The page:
Fig. 2

S63845 strongly synergizes with venetoclax in killing T-ALL cells in vivo. a Representative zebrafish embryos transplanted with T-ALL cells isolated from Tg(rag2:Myc; rag2:EGFP) zebrafish and treated with vehicle, S63845 (10 μM), venetoclax (10 μM), and the combination of S63845 and venetoclax (10 μM of each). b Quantification of GFP-positive leukemic area in zebrafish embryos and compared with vehicle treatment with the two-tailed Welch’s t test: *P < 0.05; ***P < 0.001. c Synergistic effects of S63845 and venetoclax on T-ALL cell kill were analyzed by isobologram analysis. A combination index (CI) of 1 indicates an additive effect, CI < 1 a synergistic effect and CI > 1 indicates antagonism. d The combination treatment of S63845 and venetoclax significantly extended the overall survival of T-ALL bearing embryos. Zebrafish embryos transplanted with T-ALL cells were treated as indicated for 4 days, with drug refreshment every 2 days, and then the drugs were removed before feeding was initiated and the developing zebrafish larva were observed for 10 more days (n = 12 for CTR, S63845, and venetoclax treatment groups; n = 13 for combined treatment group)

The major impact of S63845 and venetoclax was evident when they were administered together. At 10 μM S63845 plus 10 μM venetoclax, this combination greatly reduced the number of leukemic cells in the vast majority of embryos after 4 days of treatment (Fig. 2a, b). Importantly, the synergistic anti-T-ALL effects of S63845 plus venetoclax were documented in vivo at several different dosage levels by isobologram analysis (Fig. 2c), indicating that MCL1 and BCL-2 inhibitors are synergistic at multiple dosage levels leading to T-ALL cell apoptosis in vivo with acceptable tolerance by normal cells.

To address the effects of treatment on survival of the transplanted embryos, we removed the drugs after treating the embryos with S63845 and venetoclax as single agents or combinations for a period of 4 days and then started feeding the embryos and observed them an additional 10 days (Fig. 2d). We found that treatment with the combination of S63845 and venetoclax significantly extended the overall survival of T-ALL bearing embryos, whereas single drug treatment with either drug had no impact survival. The treatments did not affect the viability of leukemia-free fish, excluding possibility that the fish treated with the combination died from toxicity of the treatment they received (Supplementary Figure 10). In addition, the fish treated with the combination exhibited growth of the GFP-labeled T-ALL cells after stopping the drugs and prior to their death. The last four fish were killed at day 13 with rapidly growing, disseminated GFP-positive T-ALL cells for humane reasons (Fig. 2d).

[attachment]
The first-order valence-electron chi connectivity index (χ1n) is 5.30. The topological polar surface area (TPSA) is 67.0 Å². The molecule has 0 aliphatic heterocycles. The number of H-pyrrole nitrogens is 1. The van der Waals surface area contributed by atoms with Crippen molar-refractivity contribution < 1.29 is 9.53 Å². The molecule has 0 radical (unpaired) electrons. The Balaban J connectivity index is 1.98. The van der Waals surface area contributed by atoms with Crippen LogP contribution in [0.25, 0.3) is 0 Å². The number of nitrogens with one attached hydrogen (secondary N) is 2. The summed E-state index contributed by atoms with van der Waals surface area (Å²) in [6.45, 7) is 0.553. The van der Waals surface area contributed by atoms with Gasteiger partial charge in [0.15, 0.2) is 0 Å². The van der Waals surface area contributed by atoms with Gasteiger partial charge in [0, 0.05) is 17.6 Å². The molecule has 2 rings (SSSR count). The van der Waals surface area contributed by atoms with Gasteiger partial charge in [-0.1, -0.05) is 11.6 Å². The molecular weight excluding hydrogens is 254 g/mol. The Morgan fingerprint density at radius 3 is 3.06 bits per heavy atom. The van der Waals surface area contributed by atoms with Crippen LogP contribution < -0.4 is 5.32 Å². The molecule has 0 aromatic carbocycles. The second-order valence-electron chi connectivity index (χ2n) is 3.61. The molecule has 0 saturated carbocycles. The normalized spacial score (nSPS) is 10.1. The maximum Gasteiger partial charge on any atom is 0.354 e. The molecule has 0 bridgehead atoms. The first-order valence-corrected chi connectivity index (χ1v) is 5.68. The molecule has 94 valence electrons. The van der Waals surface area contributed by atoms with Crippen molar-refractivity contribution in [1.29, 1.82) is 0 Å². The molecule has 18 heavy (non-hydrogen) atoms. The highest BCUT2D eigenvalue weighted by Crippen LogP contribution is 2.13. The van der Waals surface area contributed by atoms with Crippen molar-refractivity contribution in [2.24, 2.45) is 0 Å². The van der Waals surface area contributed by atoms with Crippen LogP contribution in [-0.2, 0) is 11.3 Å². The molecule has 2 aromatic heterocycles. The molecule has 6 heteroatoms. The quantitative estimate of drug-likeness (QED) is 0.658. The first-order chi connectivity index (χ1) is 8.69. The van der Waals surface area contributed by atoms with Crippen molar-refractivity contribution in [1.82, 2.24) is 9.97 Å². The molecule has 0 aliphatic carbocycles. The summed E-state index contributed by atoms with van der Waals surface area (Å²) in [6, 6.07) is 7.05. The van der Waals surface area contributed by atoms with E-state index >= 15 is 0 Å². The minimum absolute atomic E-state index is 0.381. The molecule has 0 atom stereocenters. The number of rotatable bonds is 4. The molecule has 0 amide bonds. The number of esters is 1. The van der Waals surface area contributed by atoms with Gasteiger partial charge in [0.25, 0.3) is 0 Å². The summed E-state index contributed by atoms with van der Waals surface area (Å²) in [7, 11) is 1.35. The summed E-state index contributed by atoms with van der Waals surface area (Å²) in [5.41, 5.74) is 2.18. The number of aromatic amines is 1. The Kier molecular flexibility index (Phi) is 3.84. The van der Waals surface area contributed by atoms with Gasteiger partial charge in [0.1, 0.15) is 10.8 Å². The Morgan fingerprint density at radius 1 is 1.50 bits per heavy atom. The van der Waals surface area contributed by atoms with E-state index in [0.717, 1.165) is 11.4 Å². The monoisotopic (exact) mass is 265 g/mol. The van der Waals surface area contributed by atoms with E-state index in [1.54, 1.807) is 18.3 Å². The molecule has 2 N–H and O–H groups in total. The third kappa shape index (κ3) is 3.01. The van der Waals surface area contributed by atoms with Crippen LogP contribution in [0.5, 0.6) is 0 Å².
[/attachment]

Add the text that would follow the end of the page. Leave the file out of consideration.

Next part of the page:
In conclusion, our study demonstrates that the MCL1-specific inhibitor S63845 actively kills human T-ALL cells as a single agent and acts synergistically with venetoclax to more potently induce apoptosis. These drugs were well tolerated in the zebrafish model when given alone and in combination. Interestingly, neither drug alone could effectively kill transplanted T-ALL cells growing in vivo, apparently owing to upregulation of MCL1 and BCL-2 levels in response to treatment with either drug. However, combined administration of S63845 and venetoclax led to profound synergistic activity against T-ALL in vitro and in vivo without appreciable toxicity even at doses that greatly reduced transplanted T-ALL cells in zebrafish embryos. Our results indicate that the newly developed MCL1-specific inhibitor S63845 warrants testing in clinical trials for relapse/refractory patients with T-ALL, both alone and in combination with venetoclax to simultaneously inhibit both MCL1 and BCL-2.


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We thank John Gilbert of editorial assistance; Megan W. Martel and Kassandra Bacon for zebrafish husbandry. This work was funded by NIH grant 1R35 CA210064-01 (A.T.L). Z.L. was supported by David Abraham Fellowship Award and Alex’s Lemonade Stand Foundation Young Investigator Award. S.H. was supported by Alex’s Lemonade Stand Foundation Young Investigator Award.

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Correspondence to A. Thomas Look.